"There is no evidence of benefit and there is evidence of harm", Dr. Rob Davidson, an emergency care physician and executive director of the Committee to Protect Medicare, said after the president claimed he's taking the drug.
For those given hydroxychloroquine, there was a 34 percent increase in risk of mortality and a 137 percent increased risk of a serious heart arrhythmias.
Stephen Evans, professor of pharmacoepidemiology at the London School of Hygiene and Tropical Medicine, said more research was needed, but added: "A definitive answer still awaits the results of the randomised trials, but it is clear that the drugs should not be given for treatment of Covid-19 other than in the context of a randomised trial".
Hydroxychloroquine is approved to treat malaria - replacing chloroquine in many parts of the world after the malaria parasite became resistant to chloroquine - as well as some autoimmune disorders like rheumatoid arthritis and lupus, because of its ability to tamp down inflammation.
The woman, who asked to only be referred to as Kim, said she had felt safer knowing that the anti-malaria drug, which she has taken for 19 years to help with her lupus, was gaining global attention as a possible treatment for warding off COVID-19, news station WISH reported.
The US Food and Drug Administration has said hydroxychloroquine should only be used for hospitalised Covid-19 patients or those in clinical trials.
The researchers found that the mortality rate was the highest among those 6,221 patients who received hydroxychloroquine with a macrolide (23.8%), while the treatment of coronavirus with hydroxychloroquine alone in a group comprising 3,016 patients resulted in an 18% death rate.
'The best way to find out if they are effective in preventing Covid-19 is in a randomised clinical trial'.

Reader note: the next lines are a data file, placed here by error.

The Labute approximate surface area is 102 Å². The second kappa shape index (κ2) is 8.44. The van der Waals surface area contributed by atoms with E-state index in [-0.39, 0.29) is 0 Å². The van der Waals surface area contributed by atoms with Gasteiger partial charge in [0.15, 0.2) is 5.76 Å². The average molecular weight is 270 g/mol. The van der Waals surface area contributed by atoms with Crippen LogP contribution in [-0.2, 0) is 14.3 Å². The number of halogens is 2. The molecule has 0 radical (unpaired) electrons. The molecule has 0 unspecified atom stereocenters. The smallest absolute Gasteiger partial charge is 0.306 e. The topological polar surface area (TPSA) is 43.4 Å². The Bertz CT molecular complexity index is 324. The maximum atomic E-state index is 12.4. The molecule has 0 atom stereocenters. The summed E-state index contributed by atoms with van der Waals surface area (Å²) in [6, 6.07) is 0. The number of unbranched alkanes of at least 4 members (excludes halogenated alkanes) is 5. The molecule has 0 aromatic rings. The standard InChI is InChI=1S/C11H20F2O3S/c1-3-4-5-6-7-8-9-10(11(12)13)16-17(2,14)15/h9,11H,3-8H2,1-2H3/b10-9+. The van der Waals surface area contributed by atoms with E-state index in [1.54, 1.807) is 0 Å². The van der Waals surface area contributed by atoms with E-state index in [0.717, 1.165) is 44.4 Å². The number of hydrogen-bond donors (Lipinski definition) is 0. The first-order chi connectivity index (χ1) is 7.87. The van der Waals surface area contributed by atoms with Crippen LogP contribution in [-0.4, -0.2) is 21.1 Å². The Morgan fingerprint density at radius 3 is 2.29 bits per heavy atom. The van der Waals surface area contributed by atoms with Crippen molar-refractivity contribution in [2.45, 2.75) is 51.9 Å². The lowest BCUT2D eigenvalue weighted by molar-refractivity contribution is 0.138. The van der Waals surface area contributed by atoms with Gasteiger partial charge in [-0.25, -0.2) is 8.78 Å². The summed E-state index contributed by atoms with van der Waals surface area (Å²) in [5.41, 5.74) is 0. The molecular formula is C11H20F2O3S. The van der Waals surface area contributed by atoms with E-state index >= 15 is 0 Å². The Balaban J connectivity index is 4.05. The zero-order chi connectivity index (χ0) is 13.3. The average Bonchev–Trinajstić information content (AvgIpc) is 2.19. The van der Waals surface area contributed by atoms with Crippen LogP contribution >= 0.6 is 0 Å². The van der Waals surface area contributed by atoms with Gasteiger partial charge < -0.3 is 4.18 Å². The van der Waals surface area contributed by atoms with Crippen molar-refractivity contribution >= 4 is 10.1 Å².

Frontline health workers in the United Kingdom working for the National Health Service (NHS) will be given hydroxychloroquine, a malaria drug, to assess whether it can prevent COVID-19.
The analysis included data from 671 hospitals across six continents, which pooled together resulted in 96,032 patients who had tested positive for COVID-19 and were hospitalized between December 2019 and April 2020.
All of the patients included in the study had either been discharged or had died by 21 April 2020, the scientists said.
There was also a control group of patients not given these treatments. "Based upon these findings and others, no one should take hydroxychloroquine with or without an antibiotic unless they are in a randomized controlled trial".
- A 37% increase in risk of death for those given chloroquine, and a 256% increase in risk of serious heart arrhythmias.
At a press conference earlier this week, US President Donald Trump said he was taking hydroxychloroquine as a "preventative" measure.
The study accounted for several "confounding factors", like, age, sex, race or ethnicity, body-mass index.
However, they said it is not possible to exclude the possibility of unmeasured factors being responsible for the link.
The study backs up earlier reports of scant or no evidence the drugs were useful in treating coronavirus.
Notably, studies have been inconclusive over the drug's efficacy against the disease and some even suggest it may worsen a patient's condition.
"Whilst not a placebo controlled trial, an observational study on this scale undertaken with stringent and meticulous analysis is powerful indeed".